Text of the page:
Thursday, November 30, 2023
FreedivingProfile Series: Eric Fattah

Profile Series: Eric Fattah


Your Name: Eric Fattah

Nationality: Canadian

Age: 26

Accomplishments in freediving:

I think I have made five great accomplishments.

I think my greatest accomplishment for freediving was to help promote freediving in Canada. When I started freediving in July 1998, there were only two other freedivers in Western Canada. I didn’t know they existed, and neither of them were very active. Now freediving is very big in Canada and our teams are among the strongest in the world.

I think my second greatest accomplishment was writing an elaborate document on equalizing, which has benefitted many freedivers.

I think my third greatest accomplishment was developing a new equalizing technique which allows effortless inverted equalizing to 120m.

I think my fourth greatest accomplisment was to discover a diet for my body that consistently allows me to stay conscious in very low levels of oxygen.

I think my fifth greatest accomplisment was developing the hypothermic diving system (HDS), which, along with the special diet and new equalizing technique, allowed me to dive to -88m in constant weight (and hopefully will one day take me to -100m).

Why did you become involved in freediving?

I always liked snorkelling when I was young, and I loved staying underwater as long as possible. Unfortunately I could not equalize my ears, even though I knew how to perform the valsalva technique. My ears are quite tight, so the valsalva just doesn’t work for me. In July 1998 I discovered a web page describing the frenzel technique, and I learned it in seconds. Suddenly I could dive as deep as I wanted, with only air & fear as limiting factors. I remember watching Mayol’s 100+m video on TV in 1983, and, now being able to equalize, I quickly found a ‘freediving records’ page on the internet. I was only interested in constant ballast and ‘unassisted’ records. At the time the constant weight record was -75m by Pelizzari, and I was surprised to find that there was no unassisted category (until 1999 when FREE was formed). Immediately I wondered how long would I need to train to break the 75m.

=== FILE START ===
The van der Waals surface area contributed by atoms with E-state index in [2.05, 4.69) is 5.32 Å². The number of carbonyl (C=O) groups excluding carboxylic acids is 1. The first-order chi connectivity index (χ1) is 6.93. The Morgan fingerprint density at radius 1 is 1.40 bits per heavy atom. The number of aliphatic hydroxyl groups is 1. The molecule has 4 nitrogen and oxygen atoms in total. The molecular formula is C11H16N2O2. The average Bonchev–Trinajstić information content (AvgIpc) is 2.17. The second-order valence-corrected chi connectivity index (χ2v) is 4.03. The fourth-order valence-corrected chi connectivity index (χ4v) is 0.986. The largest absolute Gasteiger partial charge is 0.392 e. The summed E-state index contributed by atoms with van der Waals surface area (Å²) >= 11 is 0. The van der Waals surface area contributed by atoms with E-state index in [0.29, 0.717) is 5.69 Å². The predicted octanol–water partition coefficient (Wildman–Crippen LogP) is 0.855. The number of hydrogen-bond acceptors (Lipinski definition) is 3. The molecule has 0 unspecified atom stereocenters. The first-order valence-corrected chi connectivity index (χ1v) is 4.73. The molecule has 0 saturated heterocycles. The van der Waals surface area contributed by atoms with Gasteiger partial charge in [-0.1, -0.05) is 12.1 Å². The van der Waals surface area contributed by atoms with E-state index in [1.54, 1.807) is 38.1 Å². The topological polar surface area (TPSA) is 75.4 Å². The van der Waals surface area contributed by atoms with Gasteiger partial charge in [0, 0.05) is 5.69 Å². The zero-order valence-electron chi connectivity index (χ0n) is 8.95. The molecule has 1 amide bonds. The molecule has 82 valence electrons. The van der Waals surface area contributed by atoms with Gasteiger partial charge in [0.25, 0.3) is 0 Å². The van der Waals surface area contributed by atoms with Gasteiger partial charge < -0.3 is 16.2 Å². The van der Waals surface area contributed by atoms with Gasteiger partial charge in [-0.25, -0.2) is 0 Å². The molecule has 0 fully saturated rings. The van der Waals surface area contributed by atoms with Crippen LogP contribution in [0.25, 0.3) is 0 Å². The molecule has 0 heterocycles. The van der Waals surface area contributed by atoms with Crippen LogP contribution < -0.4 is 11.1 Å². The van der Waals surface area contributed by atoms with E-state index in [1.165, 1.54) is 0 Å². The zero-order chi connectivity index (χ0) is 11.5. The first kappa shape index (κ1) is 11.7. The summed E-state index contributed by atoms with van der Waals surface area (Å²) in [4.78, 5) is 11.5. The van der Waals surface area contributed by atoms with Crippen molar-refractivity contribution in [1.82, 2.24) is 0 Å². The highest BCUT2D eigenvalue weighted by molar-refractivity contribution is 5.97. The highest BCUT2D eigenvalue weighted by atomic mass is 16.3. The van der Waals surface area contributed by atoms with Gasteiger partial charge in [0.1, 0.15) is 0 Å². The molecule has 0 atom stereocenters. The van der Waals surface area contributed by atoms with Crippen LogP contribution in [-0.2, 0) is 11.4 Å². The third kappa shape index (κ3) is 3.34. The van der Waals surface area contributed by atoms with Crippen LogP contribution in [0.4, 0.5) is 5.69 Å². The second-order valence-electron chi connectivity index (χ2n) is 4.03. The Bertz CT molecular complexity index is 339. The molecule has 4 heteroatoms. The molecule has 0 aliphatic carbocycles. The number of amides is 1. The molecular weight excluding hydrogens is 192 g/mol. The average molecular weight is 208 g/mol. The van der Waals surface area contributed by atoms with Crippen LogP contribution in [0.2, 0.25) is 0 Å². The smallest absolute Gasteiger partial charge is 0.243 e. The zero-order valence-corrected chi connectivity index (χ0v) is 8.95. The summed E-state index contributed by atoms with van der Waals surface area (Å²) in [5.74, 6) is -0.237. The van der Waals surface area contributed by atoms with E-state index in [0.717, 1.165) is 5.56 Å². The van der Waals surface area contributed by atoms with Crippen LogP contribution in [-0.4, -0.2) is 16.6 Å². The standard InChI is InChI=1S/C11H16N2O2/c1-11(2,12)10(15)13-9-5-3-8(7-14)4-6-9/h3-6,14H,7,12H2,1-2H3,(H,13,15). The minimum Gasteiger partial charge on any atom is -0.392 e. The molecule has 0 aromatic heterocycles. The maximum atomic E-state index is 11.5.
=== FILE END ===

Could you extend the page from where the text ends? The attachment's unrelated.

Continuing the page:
How often do you train?

Although I work full time, I train 3-4 evenings a week in the gym, and two days a week in the ocean, on the weekends. No pool training. I also do some yoga and chi-gong, but those esoteric arts will only become truly necessary when we approach the real human limits. Currently we are not even close to the human limits.

What is a typical day for you in your training routine – without divulging any special techniques that you don’t feel comfortable revealing

My gym workouts typically involve supersets on my monofinning muscles, followed by about an hour of hard cardio. In the ocean, my training is one max depth dive per diving day. I strongly believe in deep water training. Diving deep in the ocean every week has allowed me to make countless dives over 60m. This is the only way to develop comfort at depth.

Do you have any special dietary needs or preferences that you feel helps your training? Do you have any recommendations regarding this topic?

I have done a great deal of experimentation on diet, and I discovered that diet plays a huge role in your body’s ability to retain consciousness in low oxygen. For example, with a proper diet, blackout is still possible, but samba is impossible. I discovered the ideal diet for my body, but this is not necessarily the correct diet for anyone else.

Where do you mainly train – i.e.; pool, open water, etc

I only train in the gym and the ocean, and occasionally in lakes. I stopped pool training around March 2001. I don’t like chlorine, and my monofin is too sharp to use in the pool without hurting other swimmers. Interestingly, I don’t do any apnea training unless I am training for static. The only times I actually hold my breath are during my pre-dive warmups, and during my actual dives.